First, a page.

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Questioner for Brand Equity

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					Mastering Your Message
   (and the Media)

                       Carol Merry
               Jennifer McQuiston
                           Agenda




•   Messaging Overview
•   Proactive and Reactive Media Relations
•   Tips and Techniques
•   Putting it into Practice
Messaging is the First Step in
 Successful Communication
                 Always Have A Message

•   Always have one
•   Never have more than three
•   Sound bites don’t (usually) come naturally
•   5-10 seconds per message
•   Concise, meaningful, understandable
•   Use examples
•   Practice your delivery
                   Constructing Your Message

• What does your audience need to know?
  • Message

      529 plans are a compelling, tax-advantaged
         way for your family to save for college


  • Supporting points


    1. Families of all income levels can successfully use a 529 plan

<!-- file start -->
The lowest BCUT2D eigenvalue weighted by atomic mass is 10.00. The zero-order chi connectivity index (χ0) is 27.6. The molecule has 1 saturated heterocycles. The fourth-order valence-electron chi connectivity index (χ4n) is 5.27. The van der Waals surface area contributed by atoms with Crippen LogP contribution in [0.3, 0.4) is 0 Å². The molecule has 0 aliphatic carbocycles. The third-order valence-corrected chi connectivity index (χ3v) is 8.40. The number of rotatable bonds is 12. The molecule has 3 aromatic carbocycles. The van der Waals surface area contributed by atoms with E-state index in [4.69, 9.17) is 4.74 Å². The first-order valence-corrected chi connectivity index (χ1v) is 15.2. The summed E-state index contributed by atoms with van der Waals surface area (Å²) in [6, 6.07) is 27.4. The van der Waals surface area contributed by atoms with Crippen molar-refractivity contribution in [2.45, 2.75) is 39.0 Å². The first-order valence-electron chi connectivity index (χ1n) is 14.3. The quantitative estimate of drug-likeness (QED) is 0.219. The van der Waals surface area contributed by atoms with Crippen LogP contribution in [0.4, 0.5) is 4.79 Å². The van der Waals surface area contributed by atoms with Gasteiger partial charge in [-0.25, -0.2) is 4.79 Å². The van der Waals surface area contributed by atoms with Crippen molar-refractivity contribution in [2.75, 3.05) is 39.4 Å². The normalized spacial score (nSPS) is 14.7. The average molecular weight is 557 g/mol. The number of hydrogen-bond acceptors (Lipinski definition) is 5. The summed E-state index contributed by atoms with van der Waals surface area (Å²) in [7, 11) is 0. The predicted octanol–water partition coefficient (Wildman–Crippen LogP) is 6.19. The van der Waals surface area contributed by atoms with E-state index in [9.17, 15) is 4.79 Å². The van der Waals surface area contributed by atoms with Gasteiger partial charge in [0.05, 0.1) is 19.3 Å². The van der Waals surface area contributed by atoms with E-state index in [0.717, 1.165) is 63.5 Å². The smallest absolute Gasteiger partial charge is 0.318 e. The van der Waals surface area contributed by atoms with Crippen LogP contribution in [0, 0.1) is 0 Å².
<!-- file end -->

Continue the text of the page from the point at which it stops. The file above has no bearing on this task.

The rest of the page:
2. Our state offers more than one plan choice
    3. Do your homework to find your best option
               Delivering Your Message

• Messages must be delivered regularly and
  consistently – by everyone in your office who
  talks about 529 plans
• Identify your audiences and modify your
  messages to speak directly to them
• Anticipate questions or confusion
• Challenge your messages from time to time
  (even if no one else does)
Proactive and Reactive
   Media Relations
                  What’s the Difference?

• Proactive media relations
  • Builds awareness
  • Facilitates understanding of an issue or position
  • Develops public image/reputation
• News or outreach initiated by you because you
  have something that the media’s audience will
  be interested in
  • News release
  • Contributed article
  • Expert
                     What’s the Difference?

• Reactive media relations
   • Responds to a request for information
   • Addresses errors and misconceptions
   • Adds another perspective
• Goal is to build relationships
   •   Interview
   •   Call to reporter (before calling editor)
   •   Letter to editor
   •   Blog comment
                   After the Article Appears…